Got home Monday night, ready to deal with the cable problem, and of course, everything was working fine. Great.
Things were perfect until this morning, when I woke up to find the signal dead again. I immediately picked up the phone and called the cable company, and after a few minutes of speaking my selections to their voice-activated menu, I got a customer service rep on the phone. I explained what was going on, and she said, “Sir, I’m sorry but our system is down right now. I’ll have to take your number and call you back when our system is back on line.” I sighed, and gave her my home phone number. Then I left for work.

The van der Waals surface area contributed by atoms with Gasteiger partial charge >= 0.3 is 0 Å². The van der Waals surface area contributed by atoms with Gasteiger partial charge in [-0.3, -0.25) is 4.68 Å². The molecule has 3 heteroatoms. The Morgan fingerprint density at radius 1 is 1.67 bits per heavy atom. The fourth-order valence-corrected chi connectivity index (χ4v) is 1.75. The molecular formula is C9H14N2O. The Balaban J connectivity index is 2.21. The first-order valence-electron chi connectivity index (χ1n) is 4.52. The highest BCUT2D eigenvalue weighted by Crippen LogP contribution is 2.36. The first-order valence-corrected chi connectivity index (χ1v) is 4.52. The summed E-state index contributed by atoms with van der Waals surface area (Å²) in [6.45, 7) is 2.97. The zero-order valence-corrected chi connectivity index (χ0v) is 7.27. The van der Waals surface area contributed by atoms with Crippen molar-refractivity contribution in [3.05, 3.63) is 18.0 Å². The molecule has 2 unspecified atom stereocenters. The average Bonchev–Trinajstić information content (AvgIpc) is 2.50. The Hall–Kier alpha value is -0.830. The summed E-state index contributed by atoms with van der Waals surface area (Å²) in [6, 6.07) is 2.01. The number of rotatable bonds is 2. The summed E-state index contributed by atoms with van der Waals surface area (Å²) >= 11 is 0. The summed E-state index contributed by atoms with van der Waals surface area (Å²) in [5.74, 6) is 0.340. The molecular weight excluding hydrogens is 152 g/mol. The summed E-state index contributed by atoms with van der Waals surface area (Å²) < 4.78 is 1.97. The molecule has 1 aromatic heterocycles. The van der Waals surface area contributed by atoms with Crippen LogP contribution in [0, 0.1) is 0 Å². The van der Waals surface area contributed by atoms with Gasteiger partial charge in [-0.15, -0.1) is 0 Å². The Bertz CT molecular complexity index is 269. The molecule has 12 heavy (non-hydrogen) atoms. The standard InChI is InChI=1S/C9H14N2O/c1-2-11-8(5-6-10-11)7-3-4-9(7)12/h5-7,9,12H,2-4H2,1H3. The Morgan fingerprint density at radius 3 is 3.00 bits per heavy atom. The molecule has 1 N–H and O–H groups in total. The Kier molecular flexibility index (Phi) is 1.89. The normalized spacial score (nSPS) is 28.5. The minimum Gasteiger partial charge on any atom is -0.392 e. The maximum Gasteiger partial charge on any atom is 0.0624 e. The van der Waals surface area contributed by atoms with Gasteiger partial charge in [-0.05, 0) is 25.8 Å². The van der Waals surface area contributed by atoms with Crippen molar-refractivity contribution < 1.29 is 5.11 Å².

All this got me thinking this morning…why don’t cable companies offer premium service? I’d gladly pay $5- $10 more each month, for the promise that I’d be able to get my cable fixed when it was convenient for me. That might mean having a fix-it man come after work, or on the weekend. That might mean having a phone number available to premium subscribers. And that might mean I pay more than everyone else. Fine. At this point, I’d do it.
What’s really strange is that technically I work for Time Warner, since I write stuff for SI.com. Isn’t there an employee hotline or something?
Anyway, I’m about ready to ditch cable and go to satellite TV or something like that. Whatever. Anything is better than what I’m dealing with right now.
• Sorry, had to get that off my chest.